Characterization of Habitat Use and Suitability for Black Rhinos (Diceros bicornis bicornis) in Northwest Namibia

11 Apr 2006 Kunene Region, Namibia, Africa Habitats

Basilia Andoroone Shivute

The main objective of this project is to characterize black rhino habitat use in the Kunene Region, northwest Namibia; based on a local scale vegetation study. This will aid in determining suitable habitats for potential re-introduction sites.

Basilia, searching for the sampling point along one of the major river ( Uniab River).© Jeff Muntifering

Basilia, searching for the sampling point along one of the major river ( Uniab River).© Jeff Muntifering

The Kunene Region in Namibia holds the largest unfenced population of black rhinos (Diceros bicornis bicornis). Historically, the black rhino in Namibia was once widely distributed across Kunene Region. Currently a high percentage of Namibia’s black rhino is concentrated in some areas, residing in the northwest, between Ugab and Hoarusib River. A need has been identified to re-introduce black rhinos in their past historical range.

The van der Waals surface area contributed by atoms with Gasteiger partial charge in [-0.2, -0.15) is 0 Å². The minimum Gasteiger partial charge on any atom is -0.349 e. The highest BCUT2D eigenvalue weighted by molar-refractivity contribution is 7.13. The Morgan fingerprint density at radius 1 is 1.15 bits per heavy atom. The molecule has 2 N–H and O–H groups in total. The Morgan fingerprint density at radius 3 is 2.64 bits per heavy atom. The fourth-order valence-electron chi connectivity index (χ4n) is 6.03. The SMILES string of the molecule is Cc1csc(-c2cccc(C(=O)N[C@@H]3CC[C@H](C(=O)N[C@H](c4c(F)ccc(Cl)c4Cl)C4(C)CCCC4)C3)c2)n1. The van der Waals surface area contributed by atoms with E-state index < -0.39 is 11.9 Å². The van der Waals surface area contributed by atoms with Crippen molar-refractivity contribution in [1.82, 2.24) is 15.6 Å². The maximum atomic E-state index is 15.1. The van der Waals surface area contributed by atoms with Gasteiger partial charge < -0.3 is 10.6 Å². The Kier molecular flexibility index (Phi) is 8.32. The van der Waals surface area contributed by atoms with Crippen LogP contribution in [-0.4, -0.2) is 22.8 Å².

Basilia, taking field notes in Palmwag concession.©Jennifer Lalley

Basilia, taking field notes in Palmwag concession.©Jennifer Lalley

To date, Save the Rhino Trust (SRT) has location data for individual rhinos in the northwest and large scale descriptors of habitat. However, rhino locality records within their water and human limited range do not necessarily provide a clear picture of habitat use. A couple of studies have shown the influence of browse availability of black rhino’s distribution, but no studies have been done to determine a detailed local scale, habitat use and suitability through biophysical assessments. Therefore the main objective of this study is to characterize black rhino habitat use and suitability within their current range based on a local scale vegetation study. The specific objectives are to determine and compare tree and shrub density, plant diversity and composition, tree and shrub height and investigate the influence of terrain (slope) structure on habitat use by black rhinos. The other objectives which will form part of the study is to investigate the distance of rhino use areas from water and human settlement The project will benefit Save the Rhino Trust (SRT), communal conservancy, Ministry of Environment and Tourism and as well as the tourism industry in general.

The project is a re-introduction implications, thus it will aid in determining suitable habitats for black rhino in potential re-introduction sites. The project would also result in establishing a means of rapidly monitoring black rhino habitat, which can be incorporated into Save the Rhino Trust (SRT) monitoring program. Moreover, the study will add to the much needed vegetation data base.

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